Election commission hires cybersecurity expert to help states with 2020 infrastructure

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The federal agency that oversees funding for states to secure their election equipment is hiring a cybersecurity expert versed in voting technology as it prepares for the 2020 election.

Joshua Franklin will start in the coming weeks in a top cybersecurity position at the Election Assistance Commission, according to multiple people familiar with the matter. It is an effort by the EAC, a tiny agency with a big responsibility, to bolster the cybersecurity expertise it has on staff.

Franklin, who spent six years as an engineer at the National Institute of Standards and Technology, is expected to protect EAC networks from hacking threats and support the commission’s cybersecurity work with state and local election officials.

Franklin has been working as an election security advocate for years, drawing attention to the issue at hacking conferences. In 2018, Franklin presented research at DEF CON comparing the vulnerabilities in the websites of House and Senate candidates for the midterm elections. Franklin and others scanned the websites in their spare time and spent hours trying to contact administrators to fix them.

Established in the wake of the 2000 presidential election, the EAC is an important link between the federal government and election officials across the country. The commission oversees certification of complex voting systems used in elections and has administered hundreds of millions of dollars in security assistance to states since Russia’s intervention in the 2016 election.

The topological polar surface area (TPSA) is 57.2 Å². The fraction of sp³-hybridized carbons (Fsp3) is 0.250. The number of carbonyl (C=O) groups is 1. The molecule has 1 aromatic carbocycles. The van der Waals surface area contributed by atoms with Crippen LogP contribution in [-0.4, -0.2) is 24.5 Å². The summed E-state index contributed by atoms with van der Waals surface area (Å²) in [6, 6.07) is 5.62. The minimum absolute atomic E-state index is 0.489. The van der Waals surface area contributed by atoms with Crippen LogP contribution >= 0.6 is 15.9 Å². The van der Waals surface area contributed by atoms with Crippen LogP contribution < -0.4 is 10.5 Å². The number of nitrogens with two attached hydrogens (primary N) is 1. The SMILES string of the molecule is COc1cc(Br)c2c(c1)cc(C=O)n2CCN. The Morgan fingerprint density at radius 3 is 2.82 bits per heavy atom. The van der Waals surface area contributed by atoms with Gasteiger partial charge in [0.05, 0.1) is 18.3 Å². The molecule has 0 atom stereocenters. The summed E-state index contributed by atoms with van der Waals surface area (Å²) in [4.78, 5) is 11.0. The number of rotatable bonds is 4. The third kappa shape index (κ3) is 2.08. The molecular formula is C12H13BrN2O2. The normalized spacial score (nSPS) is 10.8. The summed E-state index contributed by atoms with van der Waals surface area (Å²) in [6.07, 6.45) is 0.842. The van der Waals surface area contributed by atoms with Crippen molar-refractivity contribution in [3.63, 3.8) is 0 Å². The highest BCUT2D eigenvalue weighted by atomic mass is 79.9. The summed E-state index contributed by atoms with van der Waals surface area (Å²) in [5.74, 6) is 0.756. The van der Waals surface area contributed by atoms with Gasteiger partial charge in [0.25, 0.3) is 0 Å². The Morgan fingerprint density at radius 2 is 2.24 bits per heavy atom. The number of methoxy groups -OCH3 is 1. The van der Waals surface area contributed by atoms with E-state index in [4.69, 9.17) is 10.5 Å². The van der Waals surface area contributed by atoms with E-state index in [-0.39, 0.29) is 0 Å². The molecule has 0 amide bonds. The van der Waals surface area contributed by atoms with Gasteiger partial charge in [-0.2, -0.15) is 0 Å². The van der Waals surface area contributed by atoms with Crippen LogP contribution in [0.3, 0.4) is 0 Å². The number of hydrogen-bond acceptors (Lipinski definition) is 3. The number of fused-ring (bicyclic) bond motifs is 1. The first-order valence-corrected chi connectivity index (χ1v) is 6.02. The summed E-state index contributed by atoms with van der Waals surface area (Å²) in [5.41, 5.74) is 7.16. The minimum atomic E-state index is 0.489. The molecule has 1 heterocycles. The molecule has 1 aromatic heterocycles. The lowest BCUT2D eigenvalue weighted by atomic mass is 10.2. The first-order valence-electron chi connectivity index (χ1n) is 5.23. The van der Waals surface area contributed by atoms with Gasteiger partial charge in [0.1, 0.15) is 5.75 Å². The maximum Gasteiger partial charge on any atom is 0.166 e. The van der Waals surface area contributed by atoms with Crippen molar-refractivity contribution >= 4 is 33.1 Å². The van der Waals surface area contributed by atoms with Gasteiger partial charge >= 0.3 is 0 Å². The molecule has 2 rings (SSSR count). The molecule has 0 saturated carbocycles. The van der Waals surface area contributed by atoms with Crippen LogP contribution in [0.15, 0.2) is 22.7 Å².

Neither Franklin nor an EAC spokesperson could be reached for comment.

Work to be done

It is a homecoming of sorts for Franklin, who was previously a computer engineer at EAC.

Matt Masterson, a Department of Homeland Security election security official who previously worked with Franklin at the EAC, praised the appointment.

“Josh has the rare combination of having worked at the state level, experience with hands on testing, and cybersecurity expertise,” Masterson told CyberScoop. “I have worked with Josh for a decade and have not come across anyone who is more knowledgeable about the technical and practical realities that face election officials.”

Franklin can help the EAC move forward on an important update to guidelines it maintains that technical experts use to evaluate the security of voting systems, Masterson said.

Franklin will join a broad team of federal officials at multiple agencies that is working to protect the 2020 election, which U.S. intelligence agencies have warned will draw foreign interference attempts.

While analysts say the EAC has lacked the budget and staffing to match its important mission, the commission did get a shot in the arm in fiscal 2020 with $15 million in congressional funding compared to just $9 million the prior year. And it has been hiring in key areas. Last May, it hired two testing and certification experts after Senate Democrats had expressed concern about a lack of technical expertise at the commission.